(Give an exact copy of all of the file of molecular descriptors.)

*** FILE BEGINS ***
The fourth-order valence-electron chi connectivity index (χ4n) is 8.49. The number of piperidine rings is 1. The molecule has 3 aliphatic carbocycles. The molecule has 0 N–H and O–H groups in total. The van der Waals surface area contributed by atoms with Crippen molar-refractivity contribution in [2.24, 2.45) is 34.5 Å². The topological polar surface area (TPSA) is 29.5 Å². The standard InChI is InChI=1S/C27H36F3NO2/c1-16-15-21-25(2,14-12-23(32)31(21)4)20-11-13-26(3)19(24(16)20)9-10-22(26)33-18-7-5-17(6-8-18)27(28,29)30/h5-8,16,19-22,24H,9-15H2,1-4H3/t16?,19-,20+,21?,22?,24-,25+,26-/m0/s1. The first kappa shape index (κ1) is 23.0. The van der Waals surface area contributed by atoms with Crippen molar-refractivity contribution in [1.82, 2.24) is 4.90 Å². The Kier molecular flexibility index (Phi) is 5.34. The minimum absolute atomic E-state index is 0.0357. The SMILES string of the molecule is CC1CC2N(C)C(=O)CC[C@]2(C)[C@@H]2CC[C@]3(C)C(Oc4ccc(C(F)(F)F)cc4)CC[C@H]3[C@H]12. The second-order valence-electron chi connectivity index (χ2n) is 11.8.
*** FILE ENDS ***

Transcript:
The fourth-order valence-electron chi connectivity index (χ4n) is 8.49. The number of piperidine rings is 1. The molecule has 3 aliphatic carbocycles. The molecule has 0 N–H and O–H groups in total. The van der Waals surface area contributed by atoms with Crippen molar-refractivity contribution in [2.24, 2.45) is 34.5 Å². The topological polar surface area (TPSA) is 29.5 Å². The standard InChI is InChI=1S/C27H36F3NO2/c1-16-15-21-25(2,14-12-23(32)31(21)4)20-11-13-26(3)19(24(16)20)9-10-22(26)33-18-7-5-17(6-8-18)27(28,29)30/h5-8,16,19-22,24H,9-15H2,1-4H3/t16?,19-,20+,21?,22?,24-,25+,26-/m0/s1. The first kappa shape index (κ1) is 23.0. The van der Waals surface area contributed by atoms with Crippen molar-refractivity contribution in [1.82, 2.24) is 4.90 Å². The Kier molecular flexibility index (Phi) is 5.34. The minimum absolute atomic E-state index is 0.0357. The SMILES string of the molecule is CC1CC2N(C)C(=O)CC[C@]2(C)[C@@H]2CC[C@]3(C)C(Oc4ccc(C(F)(F)F)cc4)CC[C@H]3[C@H]12. The second-order valence-electron chi connectivity index (χ2n) is 11.8.